Every 1st of January, the Law and Technology Clinic and Creative Commons Israel celebrate the Public Domain Day. In Israel about 70 years after the death of the author, her works are released to the Public Domain.
This year on the 16 Jan. 2017 CC awesome fund helped us celebrate the Public Domain Day 2017 and Fair Use Week.
The celebration took place at Haifa University Faculty of Law. During the event we presented Creative Commons Licenses and explained about the Public Domain Day. We also talked about Fair Use Week which will take place on the 20-24 Feb. 2017.
What is Fair Use?
Copyright law creates a system of checks and balances that balance between the public domain and the granting of incentive for authors to create. Therefore, the new Israeli Copyright Act of 2007 includes permitted uses. Fair Use is one of them.
“19. Fair Use
(a) Fair use of a work is permitted for purposes such as: private study, research, criticism, review, journalistic reporting, quotation, instruction and examination by an educational institution.
(b) In determining whether a use made of a work is fair within the meaning of this section the factors to be considered shall include, inter alia, all of the following:
(1) The purpose and character of the use;
(2) The character of the work used;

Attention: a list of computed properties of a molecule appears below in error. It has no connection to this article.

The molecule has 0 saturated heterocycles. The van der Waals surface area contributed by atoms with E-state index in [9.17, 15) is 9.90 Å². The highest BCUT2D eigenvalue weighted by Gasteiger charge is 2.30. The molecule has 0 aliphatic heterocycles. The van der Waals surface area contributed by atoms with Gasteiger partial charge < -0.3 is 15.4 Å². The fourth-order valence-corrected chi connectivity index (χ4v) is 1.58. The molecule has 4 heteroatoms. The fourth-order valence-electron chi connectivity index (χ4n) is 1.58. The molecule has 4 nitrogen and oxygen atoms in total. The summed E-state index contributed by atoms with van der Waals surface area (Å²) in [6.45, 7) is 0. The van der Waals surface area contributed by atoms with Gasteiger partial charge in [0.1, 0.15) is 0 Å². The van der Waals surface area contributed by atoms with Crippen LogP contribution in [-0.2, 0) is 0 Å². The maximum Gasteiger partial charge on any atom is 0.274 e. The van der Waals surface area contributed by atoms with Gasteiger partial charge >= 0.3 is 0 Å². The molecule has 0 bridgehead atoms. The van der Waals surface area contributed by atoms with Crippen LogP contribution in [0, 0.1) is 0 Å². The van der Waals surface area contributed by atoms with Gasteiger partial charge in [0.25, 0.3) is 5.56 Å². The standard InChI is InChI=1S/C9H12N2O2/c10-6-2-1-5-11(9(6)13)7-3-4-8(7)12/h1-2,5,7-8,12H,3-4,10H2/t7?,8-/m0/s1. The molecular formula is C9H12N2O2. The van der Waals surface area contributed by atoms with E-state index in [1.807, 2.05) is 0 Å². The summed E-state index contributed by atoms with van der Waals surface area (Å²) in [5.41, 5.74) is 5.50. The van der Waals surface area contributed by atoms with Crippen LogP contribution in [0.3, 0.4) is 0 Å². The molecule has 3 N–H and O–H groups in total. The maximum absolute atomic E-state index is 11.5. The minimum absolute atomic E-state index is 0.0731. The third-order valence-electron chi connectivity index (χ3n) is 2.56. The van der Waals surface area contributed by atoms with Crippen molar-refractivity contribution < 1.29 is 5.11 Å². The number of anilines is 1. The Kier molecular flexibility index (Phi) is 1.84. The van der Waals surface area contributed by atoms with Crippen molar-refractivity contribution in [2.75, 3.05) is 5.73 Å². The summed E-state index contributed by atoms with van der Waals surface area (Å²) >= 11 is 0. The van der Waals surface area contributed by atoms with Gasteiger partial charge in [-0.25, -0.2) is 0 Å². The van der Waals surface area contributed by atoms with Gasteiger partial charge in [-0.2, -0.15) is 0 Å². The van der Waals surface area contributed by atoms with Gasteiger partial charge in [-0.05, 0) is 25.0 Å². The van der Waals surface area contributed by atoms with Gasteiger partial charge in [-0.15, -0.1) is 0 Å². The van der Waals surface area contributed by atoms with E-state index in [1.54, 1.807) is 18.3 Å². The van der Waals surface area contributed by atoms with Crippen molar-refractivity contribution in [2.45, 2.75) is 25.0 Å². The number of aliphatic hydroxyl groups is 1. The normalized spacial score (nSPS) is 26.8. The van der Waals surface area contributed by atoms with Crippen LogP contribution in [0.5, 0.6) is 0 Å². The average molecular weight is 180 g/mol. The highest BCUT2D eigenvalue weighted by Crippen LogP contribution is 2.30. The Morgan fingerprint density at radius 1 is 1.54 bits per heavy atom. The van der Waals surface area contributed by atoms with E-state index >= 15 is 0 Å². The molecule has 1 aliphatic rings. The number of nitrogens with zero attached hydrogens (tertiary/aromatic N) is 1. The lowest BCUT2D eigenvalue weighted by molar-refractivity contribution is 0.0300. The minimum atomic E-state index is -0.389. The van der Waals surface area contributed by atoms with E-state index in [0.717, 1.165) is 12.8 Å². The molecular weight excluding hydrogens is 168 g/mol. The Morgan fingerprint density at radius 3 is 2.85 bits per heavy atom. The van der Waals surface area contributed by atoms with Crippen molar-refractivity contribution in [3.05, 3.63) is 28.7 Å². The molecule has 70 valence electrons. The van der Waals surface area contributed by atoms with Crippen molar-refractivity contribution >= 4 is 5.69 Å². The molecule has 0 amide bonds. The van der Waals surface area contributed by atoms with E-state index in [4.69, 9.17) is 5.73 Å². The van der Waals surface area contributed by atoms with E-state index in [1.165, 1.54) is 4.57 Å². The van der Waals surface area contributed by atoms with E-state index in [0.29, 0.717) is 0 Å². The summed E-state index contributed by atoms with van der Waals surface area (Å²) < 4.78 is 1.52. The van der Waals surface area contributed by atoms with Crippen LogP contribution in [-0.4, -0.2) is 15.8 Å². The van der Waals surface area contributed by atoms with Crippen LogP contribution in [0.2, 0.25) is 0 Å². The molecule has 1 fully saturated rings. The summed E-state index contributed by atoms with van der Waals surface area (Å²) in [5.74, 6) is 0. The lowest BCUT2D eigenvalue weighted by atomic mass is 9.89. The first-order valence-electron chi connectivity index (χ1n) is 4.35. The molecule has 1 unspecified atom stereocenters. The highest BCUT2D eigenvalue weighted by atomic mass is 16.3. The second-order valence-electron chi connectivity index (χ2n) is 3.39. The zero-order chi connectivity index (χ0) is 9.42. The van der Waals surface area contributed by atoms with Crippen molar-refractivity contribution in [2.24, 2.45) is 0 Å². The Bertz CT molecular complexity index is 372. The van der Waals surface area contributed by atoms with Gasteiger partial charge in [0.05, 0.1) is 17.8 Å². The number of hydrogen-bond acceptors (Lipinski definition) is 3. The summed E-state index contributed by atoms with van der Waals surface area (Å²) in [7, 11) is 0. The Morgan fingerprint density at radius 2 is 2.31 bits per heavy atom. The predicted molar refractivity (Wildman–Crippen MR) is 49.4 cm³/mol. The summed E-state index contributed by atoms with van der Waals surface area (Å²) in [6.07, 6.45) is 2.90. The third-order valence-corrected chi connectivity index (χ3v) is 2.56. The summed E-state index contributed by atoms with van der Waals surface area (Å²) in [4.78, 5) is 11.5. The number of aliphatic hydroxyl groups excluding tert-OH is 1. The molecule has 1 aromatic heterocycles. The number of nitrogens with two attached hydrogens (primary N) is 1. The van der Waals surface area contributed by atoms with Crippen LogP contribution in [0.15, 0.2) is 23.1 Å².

(3) The scope of the use, quantitatively and qualitatively, in relation to the work as a whole;
(4) The impact of the use on the value of the work and its potential market.
(c) The Minister may make regulations prescribing conditions under which a use shall be deemed a fair use”
There is another judicial criterion that has to be met before the use can be considered “fair” – attribution to the author.
However, the fair use clause is unclear and often impossible to say in advance whether a particular use should be considered fair or not.
This year we devoted the celebration to women authors.
Mr. Yair Even-Zohar (Zemereshet Israel) talked about women, authors, and performers whose works and performances are in the public domain. Mrs. Hana Yariv (Wikimedia Israel) talked about women as editors in the Hebrew Wikipedia and about the forgotten women who lack an entry in Wikipedia. The Israeli Creative Commons Coordinator Dalit Ken-Dror Feldman explained about the public domain and about CC Licenses. The Law and Technology Clinic read works that are in the Public Domain and that were written by women – Hannah Szenes, Rachel Bluwstein Sela and Mary Shelley.
It was awesome!!!
All photos via Dalit KD, Creative Commons Israel